Histogram Function

A function defined over all possible intensity levels. For each intensity level, its value is equal to the number of pixels with that intensity

Simply count occurrences of each intensity value

Constructing a histogram:

```
initialise all histogram array entries to 0
for each pixel I(i,j) within the image I
histogram(I(i,j)) = histogram(I(i,j)) +1
end
```

**Operation**: Stretches the pixel range over a larger dynamic range

**Approach**: use four intensity values

upper pixel quantisation limit

lower pixel quantisation limit

maximum pixel value present

minimum pixel value present

$$I_{output}(i,j)=(I_{input}(i,j)-c)\Bigg(\dfrac{a-b}{c-d}\Bigg)+a$$

Potential problem - outliers in the image

Possible that $c\sim a$ and $d\sim b$ (or even $c=a$ and $d=b$)

Result: contrast stretch has no effect on the image

Use a robust against outliers method to select c and d, instead of the min and max values in the image

**Method 1**

Select c and d at fixed percentile points of the histogram distribution

If any of new intensity values are below b or above a, map them to b and a respectively

**Method 2**

Find the most frequent image value (histogram peak)

Select a cut-off as a percentage of the peak

Scan down from peak in either direction until last values above cut-off are reached and select these as c and d

If any of new intensity values below b or above a, map them to b and a respectively

Method 2 is marginally weaker for complex, multi-peak histograms

Histogram modelling

Modify an image so that its histogram conforms to a given shape

Histogram Equalisation

Histogram modelling via an intensity transformation function aiming at producing an output image with uniform histogram distribution

Let the dynamic range of a grayscale image be

$$i=1,2,...,L$$

For a histogram function $h(i)$ we construct the cumulative histogram function $C(i)$

$$C(i)=\sum_{j=1}^{i}h(j)$$

That is, the values of $C(i)$ record the sum of the occurrence of each grey level up to and including i

$C(i)$ is a monotonically increasing function

In an ideally equalised image, all intensity values would appear the same number of times, i.e. N/L each, where N is the number of pixels in the image

The cumulative function would then be

$$C_{ideallyEqualised}(i)=(N/L)i$$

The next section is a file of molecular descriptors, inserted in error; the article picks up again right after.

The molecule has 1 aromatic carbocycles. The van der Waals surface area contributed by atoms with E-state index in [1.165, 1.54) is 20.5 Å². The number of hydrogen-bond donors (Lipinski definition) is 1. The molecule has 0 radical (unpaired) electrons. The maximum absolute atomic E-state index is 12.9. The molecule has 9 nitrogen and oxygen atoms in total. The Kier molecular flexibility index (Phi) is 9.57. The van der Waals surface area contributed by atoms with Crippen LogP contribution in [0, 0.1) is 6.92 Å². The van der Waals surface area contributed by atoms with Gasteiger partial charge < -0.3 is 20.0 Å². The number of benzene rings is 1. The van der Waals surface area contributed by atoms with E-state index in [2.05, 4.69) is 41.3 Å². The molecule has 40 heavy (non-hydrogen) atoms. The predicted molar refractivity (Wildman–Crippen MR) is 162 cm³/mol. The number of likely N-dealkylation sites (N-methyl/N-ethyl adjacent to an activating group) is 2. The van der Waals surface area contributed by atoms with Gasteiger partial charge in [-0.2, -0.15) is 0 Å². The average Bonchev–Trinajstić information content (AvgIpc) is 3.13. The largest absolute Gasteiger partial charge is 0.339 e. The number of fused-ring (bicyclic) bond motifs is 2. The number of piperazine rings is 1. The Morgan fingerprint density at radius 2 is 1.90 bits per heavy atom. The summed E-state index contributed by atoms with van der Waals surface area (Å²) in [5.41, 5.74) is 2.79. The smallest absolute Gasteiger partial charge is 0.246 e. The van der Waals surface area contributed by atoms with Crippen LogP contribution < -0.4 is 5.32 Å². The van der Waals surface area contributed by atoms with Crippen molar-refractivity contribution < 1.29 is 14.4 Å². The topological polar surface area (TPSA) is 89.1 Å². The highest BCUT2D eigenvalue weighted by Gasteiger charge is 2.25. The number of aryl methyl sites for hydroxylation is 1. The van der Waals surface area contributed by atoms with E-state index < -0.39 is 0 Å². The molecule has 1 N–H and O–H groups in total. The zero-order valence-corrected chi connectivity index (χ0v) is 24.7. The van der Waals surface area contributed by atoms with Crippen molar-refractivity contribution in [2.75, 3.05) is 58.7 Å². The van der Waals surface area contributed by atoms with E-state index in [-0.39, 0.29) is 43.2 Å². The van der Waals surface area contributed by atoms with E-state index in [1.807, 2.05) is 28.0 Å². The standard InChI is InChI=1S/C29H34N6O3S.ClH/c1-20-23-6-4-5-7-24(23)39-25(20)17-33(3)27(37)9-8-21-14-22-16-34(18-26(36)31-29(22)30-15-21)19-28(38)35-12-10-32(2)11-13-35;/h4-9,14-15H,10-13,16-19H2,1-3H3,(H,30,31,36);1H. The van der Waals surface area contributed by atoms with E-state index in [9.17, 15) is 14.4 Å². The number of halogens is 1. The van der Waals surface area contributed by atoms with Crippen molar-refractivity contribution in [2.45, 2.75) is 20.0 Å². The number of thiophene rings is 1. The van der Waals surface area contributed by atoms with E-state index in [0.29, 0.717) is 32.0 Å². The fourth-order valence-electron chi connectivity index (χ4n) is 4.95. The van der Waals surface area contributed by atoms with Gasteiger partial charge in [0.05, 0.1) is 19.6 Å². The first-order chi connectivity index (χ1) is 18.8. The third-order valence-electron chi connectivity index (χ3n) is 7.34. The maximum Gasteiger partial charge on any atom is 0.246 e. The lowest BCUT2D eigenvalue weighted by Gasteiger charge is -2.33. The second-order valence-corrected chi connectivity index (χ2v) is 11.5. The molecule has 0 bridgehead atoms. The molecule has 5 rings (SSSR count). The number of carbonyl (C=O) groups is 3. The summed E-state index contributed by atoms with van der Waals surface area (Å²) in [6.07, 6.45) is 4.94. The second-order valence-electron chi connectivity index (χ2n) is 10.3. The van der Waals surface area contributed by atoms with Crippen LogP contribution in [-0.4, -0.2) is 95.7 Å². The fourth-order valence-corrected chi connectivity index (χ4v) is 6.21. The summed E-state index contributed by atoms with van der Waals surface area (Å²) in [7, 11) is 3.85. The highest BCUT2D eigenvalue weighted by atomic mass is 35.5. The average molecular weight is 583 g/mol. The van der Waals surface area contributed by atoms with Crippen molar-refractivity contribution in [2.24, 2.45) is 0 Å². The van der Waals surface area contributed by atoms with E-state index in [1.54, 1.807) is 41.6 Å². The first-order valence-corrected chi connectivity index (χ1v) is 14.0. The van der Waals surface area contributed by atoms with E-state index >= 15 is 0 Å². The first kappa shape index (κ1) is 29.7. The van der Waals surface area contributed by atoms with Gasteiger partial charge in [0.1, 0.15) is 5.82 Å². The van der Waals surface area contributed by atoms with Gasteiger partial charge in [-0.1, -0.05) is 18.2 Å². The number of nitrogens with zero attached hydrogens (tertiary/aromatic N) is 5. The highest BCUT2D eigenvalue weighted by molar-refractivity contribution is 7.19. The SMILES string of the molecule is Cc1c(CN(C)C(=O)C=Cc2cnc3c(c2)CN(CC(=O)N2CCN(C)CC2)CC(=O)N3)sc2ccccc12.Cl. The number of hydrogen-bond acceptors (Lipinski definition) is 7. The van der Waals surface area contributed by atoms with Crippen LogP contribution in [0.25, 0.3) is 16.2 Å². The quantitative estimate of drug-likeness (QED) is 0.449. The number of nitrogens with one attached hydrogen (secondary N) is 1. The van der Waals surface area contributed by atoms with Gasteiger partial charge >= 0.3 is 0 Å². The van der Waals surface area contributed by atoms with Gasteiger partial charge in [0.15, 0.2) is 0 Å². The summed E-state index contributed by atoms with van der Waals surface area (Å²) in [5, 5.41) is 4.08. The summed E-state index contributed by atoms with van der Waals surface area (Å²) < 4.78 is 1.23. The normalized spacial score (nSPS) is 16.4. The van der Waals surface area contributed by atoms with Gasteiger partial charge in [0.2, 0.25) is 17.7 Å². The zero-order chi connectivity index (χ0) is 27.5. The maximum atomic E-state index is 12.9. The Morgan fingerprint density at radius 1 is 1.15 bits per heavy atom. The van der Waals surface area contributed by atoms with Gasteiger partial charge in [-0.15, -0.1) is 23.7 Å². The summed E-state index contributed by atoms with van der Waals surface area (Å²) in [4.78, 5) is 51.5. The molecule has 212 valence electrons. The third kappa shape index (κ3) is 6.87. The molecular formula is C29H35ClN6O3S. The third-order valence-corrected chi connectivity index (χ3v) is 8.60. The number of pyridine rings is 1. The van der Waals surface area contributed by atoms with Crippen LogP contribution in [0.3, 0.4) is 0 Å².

Histogram equalisation corresponds to the intensity transform

$$t(i)=(L/N)C_{input}(i)$$

Which computes the cumulative histogram at intensity i, and maps i to the intensity of the ideally equalised image for that value of the cumulative histogram

A schematic example of how histogram equalisation works:

Let L = 100 (dynamic range of 100 levels)

Let $C(50) = 0.8\cdot N$ (80% of the N pixels have value 50 or lower)

$t(50)=(L/N)\cdot 0.8\cdot N = 100 \cdot 0.8 = 80$

50 is mapped 80 and this, 80% of the pixel of the equalised image have value 80 or lower

Technical issues requiring attention in practice:

a dynamic range with L levels usually consists of the values $i=0,1,..,L-1$

L/N might not be an integer, thus some of the values of t() might not be integers

As a solution we can instead use the formula

$$t(i)=\lfloor ((L-1)/N)\cdot C_{input}(i) \rfloor$$

As a fully automated technique (no parameters) the effect of histogram equalisation is highly input dependant

In some image the global contrast can be over-exposed or under-exposed

Use the histogram from (a well balanced) sub-part of original image as the input histogram of the equalisation algorithm

Split the image into a set of discrete, non-overlapping neighbourhoods of size $N\times N$

Histogram equalisation of each neighbourhood in isolation (tiling)

Perform histogram equalisation at each pixel (rather than neighbourhood) using overlapping local $N\times N$ neighbourhoods

Adaptive histogram equalisation is slower than localised histogram equalisation

Tiling artefacts can be avoided but choice of neighbourhood size N crucial

In terms of the aesthetics of the output, performance is poor because a global transform (of the entire dynamic range) is computed and applied locally